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On My Bookshelf – The Book of Joy: Lasting Happiness in a Changing World

Women's Initiative Newsletter

In Fall 2016, Archbishop Desmond Tutu and His Holiness the Dalai Lama published The Book of Joy: Lasting Happiness in a Changing World, the written memorialization of a weeklong conversation between two spiritual leaders who are also known as "infectiously happy." Published before the 2016 election in the United States and the tumultuous events of the past year, the book offers wisdom for all of us looking to "find joy" during challenging times.

Both men are now in their eighties and have experienced more adversity than most of us hope to in a lifetime. The Dalai Lama has been a refugee in India since 1959, when he fled during the Tibetan uprising following China's attempt to assert control over Tibet. Archbishop Tutu experienced the injustices of a segregated South Africa under apartheid rule and is currently suffering with cancer. Yet, both men are recipients of the Nobel Peace Prize and deliver universal messages of happiness, compassion, and understanding.

The weeklong conversation was divided into three general categories: day one focused on "The Nature of True Joy," days two and three on "Obstacles to Joy," and days four and five on the "Eight Pillars of Joy." Each day was further segmented into discussions aimed at learning more about the ways these men have found inner peace and strength in the face of personal struggles, based on questions submitted in response to a world-wide questionnaire asking people what they wanted to know. For example, sub-chapters are named "Nothing Beautiful Comes Without Some Suffering," "You are a Masterpiece in the Making," "Gratitude: I am Fortunate to Be Alive," and "Generosity: We are Filled with Joy."

No matter your religion, background, or stage in life, this book is a "how-to" guide to finding your own joy. Within the appendix, there are specific exercises called "Joy Practices" that incorporate prayer, guided meditation, and self-examination geared toward the Eight Pillars of Joy: perspective, humility, humor, acceptance, forgiveness, gratitude, compassion, and generosity.

The depth of wisdom from these two pillars of peace is hard to capture in a brief review of the work. From Archbishop Tutu, we hear that "Our greatest joy is when we seek to do good for others," and "You are made for perfection, but you are not yet perfect. You are a masterpiece in the making." The Dalai Lama's instructions regarding self-compassion struck a chord. He notes:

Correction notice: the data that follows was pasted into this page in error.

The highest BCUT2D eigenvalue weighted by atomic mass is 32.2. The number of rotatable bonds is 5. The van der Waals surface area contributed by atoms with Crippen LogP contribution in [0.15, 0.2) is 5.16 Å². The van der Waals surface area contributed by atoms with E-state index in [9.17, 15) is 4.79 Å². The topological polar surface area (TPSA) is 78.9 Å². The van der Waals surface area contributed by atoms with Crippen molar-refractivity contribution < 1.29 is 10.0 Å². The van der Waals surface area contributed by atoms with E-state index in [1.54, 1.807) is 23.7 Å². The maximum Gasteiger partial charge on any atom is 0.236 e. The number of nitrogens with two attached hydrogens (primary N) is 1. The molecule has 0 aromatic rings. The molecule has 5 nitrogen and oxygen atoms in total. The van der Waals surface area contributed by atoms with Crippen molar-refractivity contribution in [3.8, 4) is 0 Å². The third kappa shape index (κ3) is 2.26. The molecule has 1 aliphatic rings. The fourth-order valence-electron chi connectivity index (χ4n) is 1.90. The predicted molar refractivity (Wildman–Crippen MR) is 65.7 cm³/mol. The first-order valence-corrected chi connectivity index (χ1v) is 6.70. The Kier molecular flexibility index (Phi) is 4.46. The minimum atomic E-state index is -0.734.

"Modern culture makes it hard for us to have compassion for ourselves. We spend so much of our lives climbing a pyramid of achievement where we are constantly being evaluated and judged, and often found to be not making the grade. We internalize these other voices of parents, teachers, and society at large. As a result, sometimes people are not very compassionate with themselves."

Ultimately, a shift in perspective can help you to be more patient and kind with yourself and with others. Both men agreed that "We are most joyful when we focus on others, not on ourselves. In short, bringing joy to others is the fastest way to experience joy oneself." I found no better review of this book than the one from Publishers Weekly, which proclaimed "This sparkling, wise, and immediately useful gift to readers from two remarkable spiritual masters offers hope that joy is possible for everyone even in the most difficult circumstances, and describes a clear path for attaining it."

I wish each of you abundant, persistent joy in this holiday season and beyond, and hope that you are truly touched by the wisdom found in The Book of Joy.

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